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I don't know if it's possible to find specific details in the epic poem of Beowulf that indicate that one ruler is better than the other.
During the time Beowulf visits the Geats in order to defeat Grendel and his mother, Hrothgar is an honorable man, but not a warrior. He is a respected leader who cares deeply for his men. He honors Beowulf's willingness to travel so far to help the Geats defeat the monster that has plagued them for twelve winters, and honors and reward Beowulf for his help.
It is not until approximately fifty years later, when all of Beowulf's kin have been killed, mostly in war, that the title of king falls to Beowulf. He is much older, but the heart of a warrior still beats within his breast. When the thief disturbs the lair of the "fire-breather," Beowulf is quick to gather his men to defeat the creature in order to protect his people. He is honorable and faithful to his subjects, but perhaps things are now different over the passage of the last fifty years, for when confronted by the "fire drake" (or dragon), Beowulf's men flee in fear—except for Wiglaf, who displays the same code of honor and valor that has shaped and governed Beowulf's life.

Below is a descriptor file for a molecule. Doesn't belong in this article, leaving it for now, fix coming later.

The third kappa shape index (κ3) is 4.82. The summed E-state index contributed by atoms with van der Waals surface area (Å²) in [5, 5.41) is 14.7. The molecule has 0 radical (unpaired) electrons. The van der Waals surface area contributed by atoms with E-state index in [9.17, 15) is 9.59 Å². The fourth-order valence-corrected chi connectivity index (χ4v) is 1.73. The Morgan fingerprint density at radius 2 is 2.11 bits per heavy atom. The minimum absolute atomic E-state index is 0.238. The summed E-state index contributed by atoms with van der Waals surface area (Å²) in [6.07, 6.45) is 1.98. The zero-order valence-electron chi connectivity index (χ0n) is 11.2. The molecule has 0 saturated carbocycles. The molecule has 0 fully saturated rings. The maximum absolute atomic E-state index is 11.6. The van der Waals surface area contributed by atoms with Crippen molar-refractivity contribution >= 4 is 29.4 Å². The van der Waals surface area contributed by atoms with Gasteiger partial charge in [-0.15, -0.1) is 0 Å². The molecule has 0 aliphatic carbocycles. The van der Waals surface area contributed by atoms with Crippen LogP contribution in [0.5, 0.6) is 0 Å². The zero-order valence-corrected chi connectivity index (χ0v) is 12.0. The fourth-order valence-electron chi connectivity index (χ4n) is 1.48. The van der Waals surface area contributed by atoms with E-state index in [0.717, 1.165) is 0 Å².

Both men are loyal to their people, willing to do what it takes to protect them. I cannot see that either man is the better warrior, but that the times have changed and the men Beowulf depends upon are not made of the same "stuff" as were Hrothgar's men, many years before.
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